Interestingly, if we study the areas of the Mediterranean Sea near Cilicia and all of its flooded monuments, the holes in the old evidence will be filled, and a new vision will appear, allowing us to rewrite the once glorious pages of our history.
The Mediterranean Sea. With its sunken ships, planes, sunken monuments, settlements, and even treasures of civilizations, it is a real paradise for divers and explorers.
The 21st century opened new horizons for underwater archaeologists. Closed pages of history began to open, and a new direction developed, combining science, keen emotions, and curiosity.
The Gulf of Alexandria has been better explored than Ayas and is accessible to foreign divers. The temptation to dive here is irresistible – even in cold January when the water is freezing and the visibility is not so favorable.
In winter, many companies refused to allow diving in the Gulf of Alexandria even for an additional fee. Fortunately, there was an old and respectable acquaintance in the Sinai Peninsula who once organized my diving tour.
The team of Dr. Ashraf Sabri of the University of Alexandria expressed their willingness to accompany me to the naval shelter. Before reaching the sunken ruins of the Alexandria lighthouse, it turned out that we needed to undergo 3 checks by special services. Dr. Ashraf did the paperwork for me, while the rest was decided by his group on the spot.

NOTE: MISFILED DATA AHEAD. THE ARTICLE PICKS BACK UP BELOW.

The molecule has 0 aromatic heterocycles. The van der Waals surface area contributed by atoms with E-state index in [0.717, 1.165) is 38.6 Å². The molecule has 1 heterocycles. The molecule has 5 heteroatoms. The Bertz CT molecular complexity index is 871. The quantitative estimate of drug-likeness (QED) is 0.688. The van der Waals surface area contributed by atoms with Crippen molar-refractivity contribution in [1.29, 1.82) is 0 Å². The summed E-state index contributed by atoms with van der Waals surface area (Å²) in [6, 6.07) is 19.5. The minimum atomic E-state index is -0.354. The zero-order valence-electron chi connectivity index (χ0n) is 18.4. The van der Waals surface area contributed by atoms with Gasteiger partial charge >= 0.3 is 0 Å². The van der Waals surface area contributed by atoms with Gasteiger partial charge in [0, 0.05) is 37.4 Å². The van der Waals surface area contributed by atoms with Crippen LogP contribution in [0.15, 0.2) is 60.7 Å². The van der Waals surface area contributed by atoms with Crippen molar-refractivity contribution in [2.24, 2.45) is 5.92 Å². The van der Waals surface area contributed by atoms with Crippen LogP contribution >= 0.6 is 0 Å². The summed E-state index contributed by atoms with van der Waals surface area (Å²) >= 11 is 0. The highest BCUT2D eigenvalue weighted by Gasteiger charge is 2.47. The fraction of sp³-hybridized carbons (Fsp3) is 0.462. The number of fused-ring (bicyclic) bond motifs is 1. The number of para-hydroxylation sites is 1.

Finally, we got to the part of the Mediterranean where the sea covers the ruins of one of the 7 wonders of the Ancient World, the Lighthouse of Alexandria. On the nearby shore, there also was a castle built in the 15th century by Sultan Qaitbay on the site of a lighthouse.
Here, we anchored the ship and dove down. Only at a depth of 10 meters, the ruins of a fallen giant became visible.
As sources testify, “The height of the lighthouse in Alexandria was 120 meters. A fire burned in the round stone pillar above, showing the way to the ships. This was considered a point of view because the installed mirror system allowed the sea to be seen from the top of the tower, as well as allowed to detect enemy ships and blind enemies. The reason for the death of the miracle of the ancient world was the earthquake that occurred in 796 AD.”
For over 1200 years, the columns of the huge structure have been sleeping on the seabed.
The scene is indescribable. You feel like the main character in that adventure film. The sea seems to block your thoughts about the outside world. It fills you with positive energy – there are only you, living water, and a sunken history of millennia, like in a fairy tale.
An unknown civilization rises in your mind in all its splendor․ But sometimes, the presence of the guide tears you away from the world of wonders, reminding you of the outside world.
Half an hour was too little to grasp this reality, but we were still going to see the ruins of the sinking palace of Cleopatra, the Sphinx, the WWI fighter, wrecked ships, and several other monuments.
My curiosity was especially piqued when I imagined that in the 500 km stretch of the Mediterranean, Cilicia could have a new treasure trove of history in memory of Armenia, which has not yet been discovered.
Source: Hy.armradio.am, Աննա Մարտիկյան
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